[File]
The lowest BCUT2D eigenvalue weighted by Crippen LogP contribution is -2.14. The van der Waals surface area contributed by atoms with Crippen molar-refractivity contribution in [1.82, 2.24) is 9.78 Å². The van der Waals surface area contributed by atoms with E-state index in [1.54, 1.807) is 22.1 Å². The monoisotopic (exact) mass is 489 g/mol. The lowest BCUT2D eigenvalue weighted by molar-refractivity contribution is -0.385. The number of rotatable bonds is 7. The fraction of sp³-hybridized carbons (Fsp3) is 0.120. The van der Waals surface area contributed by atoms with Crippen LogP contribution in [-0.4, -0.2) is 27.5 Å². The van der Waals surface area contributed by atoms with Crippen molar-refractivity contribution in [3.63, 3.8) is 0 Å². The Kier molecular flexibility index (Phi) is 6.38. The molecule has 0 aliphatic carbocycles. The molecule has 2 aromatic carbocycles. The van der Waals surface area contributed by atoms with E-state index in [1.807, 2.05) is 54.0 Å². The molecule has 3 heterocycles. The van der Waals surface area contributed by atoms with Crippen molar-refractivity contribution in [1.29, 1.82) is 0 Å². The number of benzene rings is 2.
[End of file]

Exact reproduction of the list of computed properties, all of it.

The lowest BCUT2D eigenvalue weighted by Crippen LogP contribution is -2.14. The van der Waals surface area contributed by atoms with Crippen molar-refractivity contribution in [1.82, 2.24) is 9.78 Å². The van der Waals surface area contributed by atoms with E-state index in [1.54, 1.807) is 22.1 Å². The monoisotopic (exact) mass is 489 g/mol. The lowest BCUT2D eigenvalue weighted by molar-refractivity contribution is -0.385. The number of rotatable bonds is 7. The fraction of sp³-hybridized carbons (Fsp3) is 0.120. The van der Waals surface area contributed by atoms with Crippen LogP contribution in [-0.4, -0.2) is 27.5 Å². The van der Waals surface area contributed by atoms with Crippen molar-refractivity contribution in [3.63, 3.8) is 0 Å². The Kier molecular flexibility index (Phi) is 6.38. The molecule has 0 aliphatic carbocycles. The molecule has 2 aromatic carbocycles. The van der Waals surface area contributed by atoms with E-state index in [1.807, 2.05) is 54.0 Å². The molecule has 3 heterocycles. The van der Waals surface area contributed by atoms with Crippen molar-refractivity contribution in [1.29, 1.82) is 0 Å². The number of benzene rings is 2.